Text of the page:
2. Remove or Cut the Hooks
Deciding whether to pull out or cut the hooks is made on a case by case basis. More often than not I simply cut the hooks as it minimizes stress and damage to the fish. But if a musky is cleanly hooked on a single barb, I will grab the long nose pliers and simply back the barb out.
Please keep in mind, inexpensive replacement hooks are easy to come but trophy muskies are not. Also note, if you must cut the hooks be sure to remove all parts of the hook from the fish.
3. The Pre Boat Prep
Once the hooks and the lure are removed from the net, it's time get you trophy musky in the boat right? No not just yet.... Now that the fish is free in the net and under water catching it's breath it's time for a little prep. Take a moment to make sure that your boat partner has the bump board or measuring device prepared and the camera is out and ready to go. Making sure these items are ready will minimize the time that the muskie is out of the water thus helping it's recovery time and survival rates. Please note bump boards, rulers and measuring tapes should wet when used. DO NOT put a musky on a dry bump board that's been laying in the hot sun all day.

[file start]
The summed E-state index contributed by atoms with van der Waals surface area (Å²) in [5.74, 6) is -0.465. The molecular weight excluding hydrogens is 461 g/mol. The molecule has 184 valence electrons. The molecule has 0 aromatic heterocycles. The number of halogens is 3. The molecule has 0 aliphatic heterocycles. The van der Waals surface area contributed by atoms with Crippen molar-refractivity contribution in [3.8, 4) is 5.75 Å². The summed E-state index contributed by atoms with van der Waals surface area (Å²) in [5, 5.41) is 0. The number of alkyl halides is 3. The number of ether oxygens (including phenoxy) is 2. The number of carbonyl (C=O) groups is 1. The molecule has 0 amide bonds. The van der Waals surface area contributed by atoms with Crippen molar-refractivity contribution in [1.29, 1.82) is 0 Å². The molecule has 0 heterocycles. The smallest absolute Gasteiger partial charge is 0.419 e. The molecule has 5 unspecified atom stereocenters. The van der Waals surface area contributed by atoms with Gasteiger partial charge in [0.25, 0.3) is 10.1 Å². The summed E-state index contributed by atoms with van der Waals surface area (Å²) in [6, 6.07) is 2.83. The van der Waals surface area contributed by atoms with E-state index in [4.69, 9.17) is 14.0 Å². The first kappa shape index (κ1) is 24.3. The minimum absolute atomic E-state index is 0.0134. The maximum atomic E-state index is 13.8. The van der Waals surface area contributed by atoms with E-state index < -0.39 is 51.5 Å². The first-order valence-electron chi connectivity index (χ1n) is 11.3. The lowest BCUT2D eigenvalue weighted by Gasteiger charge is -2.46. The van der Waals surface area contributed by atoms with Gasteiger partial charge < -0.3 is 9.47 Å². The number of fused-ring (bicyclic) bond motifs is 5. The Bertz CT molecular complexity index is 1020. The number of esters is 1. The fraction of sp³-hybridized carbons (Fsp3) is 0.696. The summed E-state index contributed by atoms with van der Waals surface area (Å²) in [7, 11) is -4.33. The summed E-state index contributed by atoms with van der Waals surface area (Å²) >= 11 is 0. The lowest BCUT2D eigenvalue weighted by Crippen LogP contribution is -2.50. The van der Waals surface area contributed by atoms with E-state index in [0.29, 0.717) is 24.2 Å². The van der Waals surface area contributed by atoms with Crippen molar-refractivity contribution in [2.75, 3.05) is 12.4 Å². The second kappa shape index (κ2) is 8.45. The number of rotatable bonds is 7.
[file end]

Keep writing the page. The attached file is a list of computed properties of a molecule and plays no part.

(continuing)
4. Lift and Hold
A lot has been written about how to properly hold and lift a musky, most of which is highly debated and often contradicts itself on many fronts. I am not interested in jumping down the never ending rabbit hole of what some think is right and wrong. I personally recommend focusing on a firm grip and a hold that supports the entirety of the fish as much as possible. When lifting a musky out of the net I will often cradle the belly of larger fish to alleviate the strain on the head and jaws. I don't think there is a perfect lift or hold as the act of removing a fish from water always carries with it the potential of a negative impact. So I simply advise fishermen to use common sense and support the weight of the fish as mush as possible through all phases of handling and measuring.
5. The Release
So you have quickly measured and taken photos of your prized catch and it's time for the release. Begin by carefully lowering the fish back into the water, while supporting it's belly and holding the tail. Muskies seem to loose their equilibrium and need to be held upright to gather their bearings. Please note DO NOT push muskies back and forth in the water while attempting to release them. Simply support the completely submerged fish while gently holding the tail.
When they are ready to go they will let you know with a flick of their tail as they dart off.
Attention !!!! Larger fish and any musky caught in warmer water temps can take a long time to release. Never, I repeat Never give up on a fish, stay as long as it takes for that fish to swim away under it's own power.
Being a conservationist is part of being a musky angler, so always have the tools and skills needed to properly release muskies every time you hit the water.